Going Out at Night
"I literally haven't stepped foot outside since the sun set since March 12. Just feels creepy to go out there. Almost like an unconscious self-imposed curfew. Whenever I'm out at the end of day I'm like, 'Uh oh. Sunset is coming. Better get home.'" — John, 36, New York City
Remember that walks are safe, as long as you wear a mask and stay six feet away from others.
Stressed and anxious about the coronavirus—and working from home, where the kitchen is little more than an arm's length away—many of us have been eating like the apocalypse is nigh, with multiple daily snacks and pizza-and-burger nights. The reality is, this is not the end of the world. And overindulging can cause immune-weakening conditions over time. Be gentle with yourself, but as the country starts to reopen, ask yourself if you need to open a garbage bag and sweep your stash of Fritos and Oreos into it.
"I had to cancel a yearly summer trip to NYC during which I usually see a show every night, dine at strictly local spots and catch up with former students from my teaching days. Live Broadway theater has no replacement, having coffee or wine and catching up with those I watched grow up is so very special and eating at Katz's Deli or Zabars is something I can taste from afar." — Cathy, Lake Ozark, Missouri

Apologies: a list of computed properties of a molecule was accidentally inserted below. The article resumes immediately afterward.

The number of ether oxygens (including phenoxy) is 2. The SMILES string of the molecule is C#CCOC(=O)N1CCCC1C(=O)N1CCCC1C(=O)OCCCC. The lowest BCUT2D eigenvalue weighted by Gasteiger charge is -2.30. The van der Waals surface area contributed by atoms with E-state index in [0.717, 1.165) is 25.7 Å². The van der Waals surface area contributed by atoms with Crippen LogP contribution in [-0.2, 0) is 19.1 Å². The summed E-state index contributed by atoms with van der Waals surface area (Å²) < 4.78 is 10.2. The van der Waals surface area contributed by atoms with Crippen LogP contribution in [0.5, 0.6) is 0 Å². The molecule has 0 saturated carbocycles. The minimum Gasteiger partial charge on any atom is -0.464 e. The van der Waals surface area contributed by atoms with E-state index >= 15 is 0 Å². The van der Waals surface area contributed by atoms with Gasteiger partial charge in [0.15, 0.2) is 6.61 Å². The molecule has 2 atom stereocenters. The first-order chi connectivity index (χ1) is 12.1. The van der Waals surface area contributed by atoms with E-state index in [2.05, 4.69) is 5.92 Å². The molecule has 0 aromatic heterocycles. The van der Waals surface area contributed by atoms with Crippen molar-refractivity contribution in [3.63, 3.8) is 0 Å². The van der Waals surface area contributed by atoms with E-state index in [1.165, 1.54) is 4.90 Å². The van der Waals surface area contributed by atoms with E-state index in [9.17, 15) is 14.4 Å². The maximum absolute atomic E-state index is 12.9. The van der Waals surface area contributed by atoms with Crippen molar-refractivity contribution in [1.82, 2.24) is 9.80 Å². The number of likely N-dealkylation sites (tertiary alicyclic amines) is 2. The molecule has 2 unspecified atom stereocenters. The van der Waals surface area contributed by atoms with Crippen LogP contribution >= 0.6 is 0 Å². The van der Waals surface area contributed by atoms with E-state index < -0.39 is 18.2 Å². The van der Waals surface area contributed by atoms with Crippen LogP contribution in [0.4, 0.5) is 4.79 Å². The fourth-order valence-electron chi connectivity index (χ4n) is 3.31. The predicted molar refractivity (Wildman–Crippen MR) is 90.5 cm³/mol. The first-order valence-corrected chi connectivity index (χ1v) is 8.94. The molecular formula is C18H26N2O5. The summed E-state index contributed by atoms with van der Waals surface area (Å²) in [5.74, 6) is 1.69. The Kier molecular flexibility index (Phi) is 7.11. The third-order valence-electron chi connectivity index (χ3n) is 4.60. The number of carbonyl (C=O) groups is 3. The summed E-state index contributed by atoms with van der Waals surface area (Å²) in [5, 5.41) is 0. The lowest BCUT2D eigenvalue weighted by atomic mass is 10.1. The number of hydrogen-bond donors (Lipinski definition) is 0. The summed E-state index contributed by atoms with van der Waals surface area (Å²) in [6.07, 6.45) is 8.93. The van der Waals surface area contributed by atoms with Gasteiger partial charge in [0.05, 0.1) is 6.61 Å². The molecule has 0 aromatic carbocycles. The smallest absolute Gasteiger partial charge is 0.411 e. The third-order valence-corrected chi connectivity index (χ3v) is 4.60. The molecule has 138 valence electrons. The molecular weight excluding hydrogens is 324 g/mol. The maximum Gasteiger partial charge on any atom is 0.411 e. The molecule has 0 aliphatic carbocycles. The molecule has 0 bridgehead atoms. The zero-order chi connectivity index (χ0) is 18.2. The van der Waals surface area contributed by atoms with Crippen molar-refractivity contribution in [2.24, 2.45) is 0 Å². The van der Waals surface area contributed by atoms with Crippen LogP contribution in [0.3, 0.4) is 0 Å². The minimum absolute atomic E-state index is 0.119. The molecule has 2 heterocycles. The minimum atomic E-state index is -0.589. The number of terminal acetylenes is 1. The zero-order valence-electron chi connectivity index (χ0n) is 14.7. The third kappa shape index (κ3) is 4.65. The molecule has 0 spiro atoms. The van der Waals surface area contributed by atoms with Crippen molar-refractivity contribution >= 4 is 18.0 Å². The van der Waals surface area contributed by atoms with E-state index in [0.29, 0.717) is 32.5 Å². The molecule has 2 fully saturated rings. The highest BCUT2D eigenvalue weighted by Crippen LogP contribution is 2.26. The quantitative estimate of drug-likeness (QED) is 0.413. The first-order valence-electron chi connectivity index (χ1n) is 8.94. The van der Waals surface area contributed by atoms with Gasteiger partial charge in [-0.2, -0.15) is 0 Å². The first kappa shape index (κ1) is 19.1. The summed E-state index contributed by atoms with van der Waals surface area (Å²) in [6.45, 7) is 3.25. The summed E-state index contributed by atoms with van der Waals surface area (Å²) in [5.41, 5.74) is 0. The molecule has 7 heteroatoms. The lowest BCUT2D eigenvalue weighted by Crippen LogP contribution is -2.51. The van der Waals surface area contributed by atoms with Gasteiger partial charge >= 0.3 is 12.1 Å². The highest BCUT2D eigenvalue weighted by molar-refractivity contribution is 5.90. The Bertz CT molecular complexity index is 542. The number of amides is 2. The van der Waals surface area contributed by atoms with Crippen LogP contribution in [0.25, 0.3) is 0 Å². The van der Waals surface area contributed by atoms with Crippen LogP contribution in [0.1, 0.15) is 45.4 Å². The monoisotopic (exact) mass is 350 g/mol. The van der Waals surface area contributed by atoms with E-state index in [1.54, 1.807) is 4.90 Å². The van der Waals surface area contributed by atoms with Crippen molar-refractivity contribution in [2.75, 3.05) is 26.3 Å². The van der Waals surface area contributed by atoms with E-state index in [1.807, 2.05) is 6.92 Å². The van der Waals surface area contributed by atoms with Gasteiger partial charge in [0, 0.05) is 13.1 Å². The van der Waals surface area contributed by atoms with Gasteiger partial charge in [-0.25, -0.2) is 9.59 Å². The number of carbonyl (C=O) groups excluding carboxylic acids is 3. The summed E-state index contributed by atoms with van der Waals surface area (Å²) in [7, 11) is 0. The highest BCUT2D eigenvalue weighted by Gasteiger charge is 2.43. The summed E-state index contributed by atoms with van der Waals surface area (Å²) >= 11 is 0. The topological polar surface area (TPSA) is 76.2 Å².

One balm: Many Broadway performers are live-streaming performances.
Your Big Life Plan
No doubt that COVID-19, and the resulting nationwide shutdowns, has interrupted what you thought was your personal trajectory for your life. But this too shall pass. If you find yourself feeling a chronic sense of hopelessness, you might be suffering from depression. Check in with your doctor via telemedicine—there are many online services that offer remote counseling for an affordable price.
"I miss going to my Trader Joe's and wandering around casually, picking up new things to try, getting inspired to create new dishes. Grocery shopping now just feels like a dangerous exercise in avoiding stranger germs and microaggressions." — Twitter user @Ladidahdi
Always order online if you can.
A lot of us are feeling less-than-great right now, because our primary source of physical activity is closed because of the pandemic. And the future of gyms is still up the air—is it safest to work out in mask? And wipe down equipment after every use? Experts don't know. For now, it's best to try and get 30 minutes of physical activity a day at home or outdoors. If you can afford it right now, look into online classes via your local gym chain, or apps like Openfit, Aaptiv or Kineticoach.
Some of us love working from home; others miss the sense of having a place to go every day. Some experts speculate that COVID-19 will change how we work in offices and lead to an increase in permanent remote work. If you're starting to get itchy after months of WFH, try creating a designated work area apart from the rest of your home—not the bed, not the couch—so you have a clear boundary between personal and professional time.
As for yourself: To get through this pandemic at your healthiest, don't miss these Things You Should Never Do During the Coronavirus Pandemic